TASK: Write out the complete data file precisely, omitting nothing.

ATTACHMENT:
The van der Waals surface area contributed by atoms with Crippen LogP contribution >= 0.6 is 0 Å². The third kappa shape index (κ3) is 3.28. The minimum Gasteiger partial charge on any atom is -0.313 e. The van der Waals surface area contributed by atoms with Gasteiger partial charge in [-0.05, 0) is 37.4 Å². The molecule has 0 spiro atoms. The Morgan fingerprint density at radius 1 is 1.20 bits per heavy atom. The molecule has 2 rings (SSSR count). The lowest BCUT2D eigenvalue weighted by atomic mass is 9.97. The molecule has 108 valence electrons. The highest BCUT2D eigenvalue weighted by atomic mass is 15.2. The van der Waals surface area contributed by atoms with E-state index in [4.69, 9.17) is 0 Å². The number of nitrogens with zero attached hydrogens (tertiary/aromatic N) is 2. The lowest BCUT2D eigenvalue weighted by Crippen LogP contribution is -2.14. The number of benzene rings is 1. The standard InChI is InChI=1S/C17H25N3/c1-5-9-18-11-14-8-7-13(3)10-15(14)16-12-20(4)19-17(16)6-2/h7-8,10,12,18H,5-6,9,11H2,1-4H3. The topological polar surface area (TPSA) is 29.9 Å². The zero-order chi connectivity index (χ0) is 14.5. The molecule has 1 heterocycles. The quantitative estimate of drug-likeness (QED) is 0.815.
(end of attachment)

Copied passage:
The van der Waals surface area contributed by atoms with Crippen LogP contribution >= 0.6 is 0 Å². The third kappa shape index (κ3) is 3.28. The minimum Gasteiger partial charge on any atom is -0.313 e. The van der Waals surface area contributed by atoms with Gasteiger partial charge in [-0.05, 0) is 37.4 Å². The molecule has 0 spiro atoms. The Morgan fingerprint density at radius 1 is 1.20 bits per heavy atom. The molecule has 2 rings (SSSR count). The lowest BCUT2D eigenvalue weighted by atomic mass is 9.97. The molecule has 108 valence electrons. The highest BCUT2D eigenvalue weighted by atomic mass is 15.2. The van der Waals surface area contributed by atoms with E-state index in [4.69, 9.17) is 0 Å². The number of nitrogens with zero attached hydrogens (tertiary/aromatic N) is 2. The lowest BCUT2D eigenvalue weighted by Crippen LogP contribution is -2.14. The number of benzene rings is 1. The standard InChI is InChI=1S/C17H25N3/c1-5-9-18-11-14-8-7-13(3)10-15(14)16-12-20(4)19-17(16)6-2/h7-8,10,12,18H,5-6,9,11H2,1-4H3. The topological polar surface area (TPSA) is 29.9 Å². The zero-order chi connectivity index (χ0) is 14.5. The molecule has 1 heterocycles. The quantitative estimate of drug-likeness (QED) is 0.815.